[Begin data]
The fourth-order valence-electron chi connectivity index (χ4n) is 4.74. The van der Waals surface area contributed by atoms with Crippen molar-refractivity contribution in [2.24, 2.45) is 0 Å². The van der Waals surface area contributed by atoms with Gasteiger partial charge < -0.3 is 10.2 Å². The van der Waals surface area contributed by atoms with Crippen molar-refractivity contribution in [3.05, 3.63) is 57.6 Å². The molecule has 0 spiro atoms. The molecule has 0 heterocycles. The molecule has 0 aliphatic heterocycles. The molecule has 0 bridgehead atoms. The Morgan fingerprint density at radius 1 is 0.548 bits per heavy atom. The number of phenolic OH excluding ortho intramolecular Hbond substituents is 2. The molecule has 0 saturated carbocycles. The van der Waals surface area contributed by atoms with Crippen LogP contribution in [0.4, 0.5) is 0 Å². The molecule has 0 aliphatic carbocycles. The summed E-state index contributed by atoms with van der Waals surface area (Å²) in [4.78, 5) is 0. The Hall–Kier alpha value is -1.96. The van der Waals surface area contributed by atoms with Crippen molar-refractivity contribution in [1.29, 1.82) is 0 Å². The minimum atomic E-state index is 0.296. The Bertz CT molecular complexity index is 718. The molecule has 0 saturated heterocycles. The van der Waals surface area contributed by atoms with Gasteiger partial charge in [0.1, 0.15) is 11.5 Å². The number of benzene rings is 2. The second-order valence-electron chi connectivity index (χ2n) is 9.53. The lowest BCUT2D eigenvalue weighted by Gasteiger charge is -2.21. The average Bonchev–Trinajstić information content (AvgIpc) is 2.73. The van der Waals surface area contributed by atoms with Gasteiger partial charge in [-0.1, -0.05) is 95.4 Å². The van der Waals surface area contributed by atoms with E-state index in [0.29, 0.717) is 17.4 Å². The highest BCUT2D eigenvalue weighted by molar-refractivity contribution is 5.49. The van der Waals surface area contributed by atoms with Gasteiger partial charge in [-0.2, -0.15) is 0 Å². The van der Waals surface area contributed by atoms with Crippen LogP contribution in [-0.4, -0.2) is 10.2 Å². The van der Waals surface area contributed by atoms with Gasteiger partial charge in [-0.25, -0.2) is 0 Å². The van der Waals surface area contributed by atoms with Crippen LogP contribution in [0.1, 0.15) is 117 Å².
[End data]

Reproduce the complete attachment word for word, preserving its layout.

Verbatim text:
The fourth-order valence-electron chi connectivity index (χ4n) is 4.74. The van der Waals surface area contributed by atoms with Crippen molar-refractivity contribution in [2.24, 2.45) is 0 Å². The van der Waals surface area contributed by atoms with Gasteiger partial charge < -0.3 is 10.2 Å². The van der Waals surface area contributed by atoms with Crippen molar-refractivity contribution in [3.05, 3.63) is 57.6 Å². The molecule has 0 spiro atoms. The molecule has 0 heterocycles. The molecule has 0 aliphatic heterocycles. The molecule has 0 bridgehead atoms. The Morgan fingerprint density at radius 1 is 0.548 bits per heavy atom. The number of phenolic OH excluding ortho intramolecular Hbond substituents is 2. The molecule has 0 saturated carbocycles. The van der Waals surface area contributed by atoms with Crippen LogP contribution in [0.4, 0.5) is 0 Å². The molecule has 0 aliphatic carbocycles. The summed E-state index contributed by atoms with van der Waals surface area (Å²) in [4.78, 5) is 0. The Hall–Kier alpha value is -1.96. The van der Waals surface area contributed by atoms with Crippen molar-refractivity contribution in [1.29, 1.82) is 0 Å². The minimum atomic E-state index is 0.296. The Bertz CT molecular complexity index is 718. The molecule has 0 saturated heterocycles. The van der Waals surface area contributed by atoms with Gasteiger partial charge in [0.1, 0.15) is 11.5 Å². The number of benzene rings is 2. The second-order valence-electron chi connectivity index (χ2n) is 9.53. The lowest BCUT2D eigenvalue weighted by Gasteiger charge is -2.21. The average Bonchev–Trinajstić information content (AvgIpc) is 2.73. The van der Waals surface area contributed by atoms with Gasteiger partial charge in [-0.1, -0.05) is 95.4 Å². The van der Waals surface area contributed by atoms with E-state index in [0.29, 0.717) is 17.4 Å². The highest BCUT2D eigenvalue weighted by molar-refractivity contribution is 5.49. The van der Waals surface area contributed by atoms with Gasteiger partial charge in [-0.2, -0.15) is 0 Å². The van der Waals surface area contributed by atoms with Crippen LogP contribution in [-0.4, -0.2) is 10.2 Å². The van der Waals surface area contributed by atoms with Gasteiger partial charge in [-0.25, -0.2) is 0 Å². The van der Waals surface area contributed by atoms with Crippen LogP contribution in [0.1, 0.15) is 117 Å².